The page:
Gener Rondina was at home with his family in Barangay Carreta, a low-income neighbourhood of the Philippines’ Cebu City, when the police came for him in the middle of the night. Trembling with fear, he pleaded for his life. “I will surrender, sir,” he cried out, but the police were unmoved. He raised his hands over his head and fell to his knees. The family was ushered out of the room. Then, gunshots rang out.
Rondina is one of several thousand Filipinos slain in President Rodrigo Duterte’s murderous “war on drugs”, with even the Philippines National Police admitting that it has killed 4,000 of them. When it is not arresting people, let alone presenting them in court, but killing them on the spot, the police assumes the roles of judge, jury and executioner. Breaking the very laws they are supposed to uphold, they have acted on the flimsiest evidence to target people suspected of buying or selling drugs, overwhelmingly in the country’s poorest neighbourhoods.
As an Amnesty International report last year documented, “hit lists” were arbitrarily drawn up by local political bosses. In at least some cases, police recruited paid killers to do their dirty work for them, offering bounties per head. In their own operations, the police planted evidence in people’s homes, faked official incident reports to claim there had been a shootout, and stole possessions from their homes. Even in death, the victims were denied their dignity. Their bodies were dragged along the ground and dumped in the street.
An execution is not a show of strength, but an admission of weakness. It represents the failure to create a more humane society, one where the protection of the right to life triumphs over the temptations of vengeanceOmar Waraich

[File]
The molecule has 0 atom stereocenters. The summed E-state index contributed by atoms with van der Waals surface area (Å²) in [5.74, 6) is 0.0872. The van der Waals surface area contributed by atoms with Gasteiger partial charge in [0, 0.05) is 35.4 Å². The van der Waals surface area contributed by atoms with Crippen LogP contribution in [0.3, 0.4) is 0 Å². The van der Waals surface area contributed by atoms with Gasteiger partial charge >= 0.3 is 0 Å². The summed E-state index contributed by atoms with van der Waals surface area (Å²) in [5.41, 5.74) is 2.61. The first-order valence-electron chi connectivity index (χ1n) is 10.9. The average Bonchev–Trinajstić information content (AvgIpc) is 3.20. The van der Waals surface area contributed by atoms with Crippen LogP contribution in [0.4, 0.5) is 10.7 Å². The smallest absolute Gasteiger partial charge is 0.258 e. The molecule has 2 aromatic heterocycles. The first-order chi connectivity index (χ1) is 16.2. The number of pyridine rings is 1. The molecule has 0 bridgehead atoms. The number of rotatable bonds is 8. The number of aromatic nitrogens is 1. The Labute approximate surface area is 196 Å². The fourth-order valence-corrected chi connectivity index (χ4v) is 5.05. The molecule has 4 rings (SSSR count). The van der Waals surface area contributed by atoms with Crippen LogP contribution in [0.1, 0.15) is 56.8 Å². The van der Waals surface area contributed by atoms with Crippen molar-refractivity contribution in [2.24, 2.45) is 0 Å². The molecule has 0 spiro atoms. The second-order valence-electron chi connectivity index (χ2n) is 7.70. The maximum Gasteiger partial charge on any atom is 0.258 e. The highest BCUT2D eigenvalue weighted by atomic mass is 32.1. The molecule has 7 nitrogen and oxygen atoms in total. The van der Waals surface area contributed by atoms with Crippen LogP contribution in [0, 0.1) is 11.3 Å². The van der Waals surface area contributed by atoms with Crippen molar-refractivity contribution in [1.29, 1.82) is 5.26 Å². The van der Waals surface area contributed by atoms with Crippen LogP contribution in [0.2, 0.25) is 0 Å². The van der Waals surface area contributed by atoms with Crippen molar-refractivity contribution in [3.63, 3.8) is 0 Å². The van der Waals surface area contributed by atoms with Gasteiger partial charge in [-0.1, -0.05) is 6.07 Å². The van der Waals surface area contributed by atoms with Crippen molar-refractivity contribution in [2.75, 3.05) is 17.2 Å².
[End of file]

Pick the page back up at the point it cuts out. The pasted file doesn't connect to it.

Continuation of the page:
When President Maithripala Srisena’s spokesman said that Sri Lanka hopes to “replicate the success” of the Philippines, is this what he had in mind? Would he like to see Sri Lanka’s most impoverished neighbourhoods become places where people awake each morning to find fresh corpses lying on the streets in pools of blood? Or where, in the name of protecting a younger generation, dozens of children, some as young as four and five, have been killed in the violence? Does he want security forces reduced to a criminal enterprise that sponsors private killers, the rule of law to lose all meaning, and a mere allegation to mean the difference between life and death?
The Philippines, in case some government officials do not realize, is currently the subject of a preliminary examination by the Office of the Prosecutor at the International Criminal Court. The wave of extrajudicial executions, which human rights groups believe to be both widespread and systematic, may lead to an invitation to the Hague for crimes against humanity. It is a policy so extreme that the UN human rights chief has recommended President Duterte seek “psychiatric evaluation”. In a letter that should interest at least one eminent Sri Lankan, the Catholic Bishops’ Conference of the Philippines last year denounced the killings as “a reign of terror in many places of the poor.”